1. How old was your child when diagnosed?
He was 6 years old. (Grade 1; but like you, we had seen signs for years)
2. Did you decide to medicate right away, or did you wait?
He started on medication last spring at age 7. Our psychiatrist recommended that we first learn everything we can about ADHD, and didn’t recommend medication unless he was experiencing problems at home, school, and with friends.
3. If you waited, what was your final reasoning for opting to medicate vs going with other methods of treatment that don’t involve meds? We tried behavioural methods, but they weren’t working. He was having a difficult time completing work and not being defiant towards school staff – despite his teacher utilizing all of the intervention strategies we could think of. And he was continually losing his mind on his little brother and pummeling him, leaving bruises. He also was not making friends at his new school.
4. Does your child also participate in therapy? If so, did they ever have therapy sessions before medication and did they seem to help at all before you added meds?
Yes he did and still does occasionally. We noticed immediately in therapy that he wasn’t going to be able to function without medication. He truly couldn’t really hear what the counselor was talking about with him. After medication, he was able to hear what she was saying, and was able to work on improving his anxiety, AND he STOPPED ABUSING his brother!!! He continues to see the school counselor on an occasional basis.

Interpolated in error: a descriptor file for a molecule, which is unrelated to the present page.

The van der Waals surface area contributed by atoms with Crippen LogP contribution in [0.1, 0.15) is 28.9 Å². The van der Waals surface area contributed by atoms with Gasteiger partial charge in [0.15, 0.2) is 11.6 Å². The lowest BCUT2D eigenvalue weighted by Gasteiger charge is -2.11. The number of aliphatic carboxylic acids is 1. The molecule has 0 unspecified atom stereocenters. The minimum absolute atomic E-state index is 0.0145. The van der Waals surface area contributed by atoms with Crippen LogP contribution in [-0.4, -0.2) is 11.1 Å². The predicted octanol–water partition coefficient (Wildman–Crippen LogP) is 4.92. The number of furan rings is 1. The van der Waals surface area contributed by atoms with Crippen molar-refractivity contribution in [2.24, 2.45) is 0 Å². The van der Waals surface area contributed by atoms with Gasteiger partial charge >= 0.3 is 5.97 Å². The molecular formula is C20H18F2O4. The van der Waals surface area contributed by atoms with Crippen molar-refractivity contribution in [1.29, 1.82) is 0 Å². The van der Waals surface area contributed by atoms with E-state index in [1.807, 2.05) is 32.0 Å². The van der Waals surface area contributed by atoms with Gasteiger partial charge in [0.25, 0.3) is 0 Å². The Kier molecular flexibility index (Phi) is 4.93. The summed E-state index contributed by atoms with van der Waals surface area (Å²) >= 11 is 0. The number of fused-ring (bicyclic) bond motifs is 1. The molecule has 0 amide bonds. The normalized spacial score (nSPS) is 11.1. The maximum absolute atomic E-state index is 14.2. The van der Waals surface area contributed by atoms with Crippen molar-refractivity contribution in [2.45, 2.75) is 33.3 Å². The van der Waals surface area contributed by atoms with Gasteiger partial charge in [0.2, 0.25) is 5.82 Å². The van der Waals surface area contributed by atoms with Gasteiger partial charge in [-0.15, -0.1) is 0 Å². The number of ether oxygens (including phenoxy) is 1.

5. Which med does your child take, and at what dosage? He is about 70lbs and takes 40mg of Biphentin once per day. The psychiatrist said that Biphentin is usually better for younger children because the dosing is stronger in the morning and a bit weaker in the afternoon. Most elementary schools teach the core subjects during the mornings. He recommended Concerta when he reaches middle school because Concerta’s dosing is somewhat opposite of that: slightly weaker in the morning, and a bit stronger in the afternoon. (middle school schedules can vary a great deal)
6. Do you notice a negative difference in your child with meds vs without? Honestly, no. Initially, he experienced some mood swings that struck every couple of hours. But once we realized that the mood swings were probably connected to the dose drops of the Biphentin, he was able to cope with those. The mood swings lasted for about a week before they went away.
7. Are you glad you decided to introduce medication as a treatment option? Do you have any regrets?
We are all very happy with the decision – our son included (who is now 8). He enjoys school, and gets along really well with his teacher and his younger brother. The biggest difference for him was socially though. Before medication, he used to come home and tell me every day, “Jack/Tristan/Madalyn was mean to me today.” And he was really on/off with friendships (mostly off). After medication, he came home happy, telling me about how he played with Jack/Tristan/Madalyn, etc and that they’re friends now, and how he felt that the other kids liked him.
That struck me as so incredible: How the ADHD brain is more likely to perceive others’ actions/words as negative, and is more likely to remember the negative and dwell on it. And with medication, he was able to see the positive side of his peers. He still has some conflict here and there, but it isn’t daily and pervasive like it was before.
I hope my responses help you and your wife come to an agreement. Good luck 🙂